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A non-zero polynomial with real coefficients has the property that $f(x)=f'(x).f''(x)$.Then find the leading coefficient of $f(x).$

I let $f(x)=a_0x^n+a_1x^{n-1}+a_2x^{n-2}+.....+a_n$ and then i found $f'(x)$ and $f''(x)$ and put in the given equation.But it becomes complicated involving many variables including $n$.Is my method wrong?Is there some other better method to solve it.

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    $\begingroup$ Do you mean $f(x)=f'(x) \cdot f''(x)$? $\endgroup$
    – Asydot
    Sep 26, 2015 at 16:00
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    $\begingroup$ What is the leading power $x^k$ for $f'(x)f''(x)$? It must be the same degree as for $f(x)$ $\endgroup$
    – Empy2
    Sep 26, 2015 at 16:00

3 Answers 3

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You can first determine what $n$ is, since, you can first prove that, if $f$ is not $0$, then the degree of $f$ must be at least $2$.

Now, if $n\geq 2$, then the degree of $f$ is $n$, the degree of $f'$ is $n-1$ and the degree of $f''$ is $n-2$. The degree of $f'\cdot f''$ is therefore $n-1 + n-2 = 2n-3$

Therefore, you want an integer that satisfies the equation $n = 2n-3$ or $n=3$.

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    $\begingroup$ +1: I think you meant to say "if $f$ is not $0$, then the degree of $f$ must be at least $2$," no? $\endgroup$ Sep 26, 2015 at 16:09
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You need to find the leading coefficient of $f(x)$, so assume $f(x)=ax^n$.

Then $f'(x)=anx^{n-1}$ and $f''(x)=an(n-1)x^{n-2}$.

Using the condition $f(x)=f'(x)\cdot f''(x)$, we have...

$$ax^n=[anx^{n-1}][an(n-1)x^{n-2}].$$ $$ax^n=a^2n^2(n-1)x^{2n-3}$$

Equating exponents, we have $n=2n-3$, which gives $n=3$.

Equating coefficients, we have... $$a=a^23^2(3-1)$$ $$a=18a^2$$ $$a(18a-1)=0$$

Therefore, $a=0$, so $f(x)=0$, or $a=1/18$ which gives $\boxed{f(x)=\frac{1}{18}x^3}$.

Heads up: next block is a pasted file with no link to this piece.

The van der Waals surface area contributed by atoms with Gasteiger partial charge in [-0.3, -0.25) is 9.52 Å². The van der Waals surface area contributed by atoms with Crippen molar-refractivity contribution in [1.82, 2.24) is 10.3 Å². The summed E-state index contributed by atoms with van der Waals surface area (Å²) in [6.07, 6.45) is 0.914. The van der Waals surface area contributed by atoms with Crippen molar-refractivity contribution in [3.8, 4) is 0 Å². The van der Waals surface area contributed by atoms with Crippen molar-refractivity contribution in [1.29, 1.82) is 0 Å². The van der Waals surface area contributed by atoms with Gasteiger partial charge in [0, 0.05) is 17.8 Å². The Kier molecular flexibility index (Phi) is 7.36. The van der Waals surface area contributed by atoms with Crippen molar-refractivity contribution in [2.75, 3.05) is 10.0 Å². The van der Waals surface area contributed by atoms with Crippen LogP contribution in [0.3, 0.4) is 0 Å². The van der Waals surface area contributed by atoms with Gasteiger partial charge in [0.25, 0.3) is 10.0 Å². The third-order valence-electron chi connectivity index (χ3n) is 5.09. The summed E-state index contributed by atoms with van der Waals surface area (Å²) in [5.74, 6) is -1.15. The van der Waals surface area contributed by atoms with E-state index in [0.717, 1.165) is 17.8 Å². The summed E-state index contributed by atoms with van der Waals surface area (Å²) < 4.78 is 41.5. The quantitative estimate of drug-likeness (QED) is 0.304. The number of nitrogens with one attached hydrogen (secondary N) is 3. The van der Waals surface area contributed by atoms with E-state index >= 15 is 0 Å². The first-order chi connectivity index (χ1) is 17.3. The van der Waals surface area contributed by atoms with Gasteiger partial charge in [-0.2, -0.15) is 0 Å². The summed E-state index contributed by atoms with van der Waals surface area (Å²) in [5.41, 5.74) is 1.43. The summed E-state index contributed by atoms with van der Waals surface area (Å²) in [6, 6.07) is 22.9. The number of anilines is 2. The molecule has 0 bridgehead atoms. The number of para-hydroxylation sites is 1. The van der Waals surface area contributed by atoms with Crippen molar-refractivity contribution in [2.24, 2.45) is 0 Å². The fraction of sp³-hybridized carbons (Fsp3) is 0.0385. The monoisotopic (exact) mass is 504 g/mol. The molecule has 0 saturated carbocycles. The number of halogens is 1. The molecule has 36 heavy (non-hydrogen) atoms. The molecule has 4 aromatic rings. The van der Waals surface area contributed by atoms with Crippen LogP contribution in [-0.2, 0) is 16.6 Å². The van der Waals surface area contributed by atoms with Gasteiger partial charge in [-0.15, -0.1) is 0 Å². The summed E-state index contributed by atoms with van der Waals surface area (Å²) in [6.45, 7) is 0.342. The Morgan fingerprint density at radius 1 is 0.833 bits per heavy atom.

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  • $\begingroup$ You also have $f(x)=(x-a)^3/18$. OP didn't ask, but are they the only solutions? $\endgroup$
    – Empy2
    Sep 26, 2015 at 16:17
  • $\begingroup$ @Michael I don't understand your comment. Multiply out $(x-a)^3$ and the leading term is $x^3$, which is what I started with. From the work, my solution is unique. $\endgroup$
    – Tim Thayer
    Sep 26, 2015 at 16:20
  • $\begingroup$ Sorry, your solution is correct. But my polynomials also satisfy $f(x)=f'(x)f''(x)$. They have the same leading coefficient, which you proved, but can there be different lower coefficients? $\endgroup$
    – Empy2
    Sep 26, 2015 at 16:22
  • $\begingroup$ What are your polynomials? Certainly an answer like $x^3/18+x^2-2x$ would also satisfy, but the question asks for the leading coefficient, so only the leading term matters. $\endgroup$
    – Tim Thayer
    Sep 26, 2015 at 16:24
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Following my comment on Tim Thayer's solution,
Let $f(x)=\frac{x^3}{18}+ax^2+bx+c$. Replace $x$ by $x+6a$ to remove the quadratic term, and now $$f(x)=\frac{x^3}{18}+dx+e\\ =f'(x)f''(x)=(\frac{x^2}6+d)(\frac x3)$$
So $d=d/3$; so $d$ and $e$ are both zero, and $f(x)=(x-m)^3$ are the only solutions.

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